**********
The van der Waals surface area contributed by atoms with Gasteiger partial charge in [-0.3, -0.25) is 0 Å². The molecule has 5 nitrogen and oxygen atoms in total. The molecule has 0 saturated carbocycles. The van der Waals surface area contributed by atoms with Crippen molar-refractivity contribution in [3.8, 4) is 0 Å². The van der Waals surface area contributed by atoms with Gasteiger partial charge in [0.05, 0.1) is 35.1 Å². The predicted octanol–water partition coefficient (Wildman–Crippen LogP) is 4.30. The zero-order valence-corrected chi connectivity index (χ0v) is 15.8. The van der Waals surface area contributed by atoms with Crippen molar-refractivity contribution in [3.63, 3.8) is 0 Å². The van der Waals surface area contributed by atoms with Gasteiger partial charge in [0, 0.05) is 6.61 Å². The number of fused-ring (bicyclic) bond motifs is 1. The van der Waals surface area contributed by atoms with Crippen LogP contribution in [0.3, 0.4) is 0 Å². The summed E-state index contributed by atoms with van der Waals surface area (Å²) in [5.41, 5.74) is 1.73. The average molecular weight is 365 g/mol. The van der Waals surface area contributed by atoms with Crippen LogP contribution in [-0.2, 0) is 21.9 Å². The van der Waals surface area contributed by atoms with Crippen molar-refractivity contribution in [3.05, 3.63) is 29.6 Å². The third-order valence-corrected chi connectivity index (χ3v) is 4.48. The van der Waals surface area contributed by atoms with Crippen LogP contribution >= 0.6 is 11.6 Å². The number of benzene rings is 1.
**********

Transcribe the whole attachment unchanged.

The van der Waals surface area contributed by atoms with Gasteiger partial charge in [-0.3, -0.25) is 0 Å². The molecule has 5 nitrogen and oxygen atoms in total. The molecule has 0 saturated carbocycles. The van der Waals surface area contributed by atoms with Crippen molar-refractivity contribution in [3.8, 4) is 0 Å². The van der Waals surface area contributed by atoms with Gasteiger partial charge in [0.05, 0.1) is 35.1 Å². The predicted octanol–water partition coefficient (Wildman–Crippen LogP) is 4.30. The zero-order valence-corrected chi connectivity index (χ0v) is 15.8. The van der Waals surface area contributed by atoms with Crippen molar-refractivity contribution in [3.63, 3.8) is 0 Å². The van der Waals surface area contributed by atoms with Gasteiger partial charge in [0, 0.05) is 6.61 Å². The number of fused-ring (bicyclic) bond motifs is 1. The van der Waals surface area contributed by atoms with Crippen LogP contribution in [0.3, 0.4) is 0 Å². The summed E-state index contributed by atoms with van der Waals surface area (Å²) in [5.41, 5.74) is 1.73. The average molecular weight is 365 g/mol. The van der Waals surface area contributed by atoms with Crippen LogP contribution in [-0.2, 0) is 21.9 Å². The van der Waals surface area contributed by atoms with Crippen molar-refractivity contribution in [3.05, 3.63) is 29.6 Å². The third-order valence-corrected chi connectivity index (χ3v) is 4.48. The van der Waals surface area contributed by atoms with Crippen LogP contribution >= 0.6 is 11.6 Å². The number of benzene rings is 1.